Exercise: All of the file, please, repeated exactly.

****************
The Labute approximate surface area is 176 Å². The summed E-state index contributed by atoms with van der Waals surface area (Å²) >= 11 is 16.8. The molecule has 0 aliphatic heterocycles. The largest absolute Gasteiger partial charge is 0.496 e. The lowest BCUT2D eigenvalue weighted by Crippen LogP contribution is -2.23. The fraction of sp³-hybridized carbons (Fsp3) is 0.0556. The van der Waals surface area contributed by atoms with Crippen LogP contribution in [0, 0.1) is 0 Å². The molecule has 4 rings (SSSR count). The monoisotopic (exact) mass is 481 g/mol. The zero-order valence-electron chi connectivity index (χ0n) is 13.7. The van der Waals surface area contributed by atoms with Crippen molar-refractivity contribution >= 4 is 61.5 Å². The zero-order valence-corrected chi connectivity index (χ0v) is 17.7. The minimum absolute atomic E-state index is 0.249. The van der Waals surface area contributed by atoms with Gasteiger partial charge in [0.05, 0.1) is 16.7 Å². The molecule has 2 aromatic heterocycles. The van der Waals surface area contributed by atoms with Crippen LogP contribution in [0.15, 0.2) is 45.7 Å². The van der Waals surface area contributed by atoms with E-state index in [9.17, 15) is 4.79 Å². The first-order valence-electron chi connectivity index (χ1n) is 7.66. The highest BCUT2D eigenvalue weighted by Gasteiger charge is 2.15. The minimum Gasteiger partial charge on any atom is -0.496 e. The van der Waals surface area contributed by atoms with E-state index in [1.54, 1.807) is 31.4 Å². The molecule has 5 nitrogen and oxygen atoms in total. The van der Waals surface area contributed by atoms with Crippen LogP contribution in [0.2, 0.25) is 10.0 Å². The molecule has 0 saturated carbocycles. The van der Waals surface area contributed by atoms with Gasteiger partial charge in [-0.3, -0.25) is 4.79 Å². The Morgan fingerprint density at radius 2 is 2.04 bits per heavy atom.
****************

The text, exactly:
The Labute approximate surface area is 176 Å². The summed E-state index contributed by atoms with van der Waals surface area (Å²) >= 11 is 16.8. The molecule has 0 aliphatic heterocycles. The largest absolute Gasteiger partial charge is 0.496 e. The lowest BCUT2D eigenvalue weighted by Crippen LogP contribution is -2.23. The fraction of sp³-hybridized carbons (Fsp3) is 0.0556. The van der Waals surface area contributed by atoms with Crippen LogP contribution in [0, 0.1) is 0 Å². The molecule has 4 rings (SSSR count). The monoisotopic (exact) mass is 481 g/mol. The zero-order valence-electron chi connectivity index (χ0n) is 13.7. The van der Waals surface area contributed by atoms with Crippen molar-refractivity contribution >= 4 is 61.5 Å². The zero-order valence-corrected chi connectivity index (χ0v) is 17.7. The minimum absolute atomic E-state index is 0.249. The van der Waals surface area contributed by atoms with Gasteiger partial charge in [0.05, 0.1) is 16.7 Å². The molecule has 2 aromatic heterocycles. The van der Waals surface area contributed by atoms with Crippen LogP contribution in [0.15, 0.2) is 45.7 Å². The van der Waals surface area contributed by atoms with E-state index in [9.17, 15) is 4.79 Å². The first-order valence-electron chi connectivity index (χ1n) is 7.66. The highest BCUT2D eigenvalue weighted by Gasteiger charge is 2.15. The minimum Gasteiger partial charge on any atom is -0.496 e. The van der Waals surface area contributed by atoms with E-state index in [1.54, 1.807) is 31.4 Å². The molecule has 5 nitrogen and oxygen atoms in total. The van der Waals surface area contributed by atoms with Crippen LogP contribution in [0.2, 0.25) is 10.0 Å². The molecule has 0 saturated carbocycles. The van der Waals surface area contributed by atoms with Gasteiger partial charge in [-0.3, -0.25) is 4.79 Å². The Morgan fingerprint density at radius 2 is 2.04 bits per heavy atom.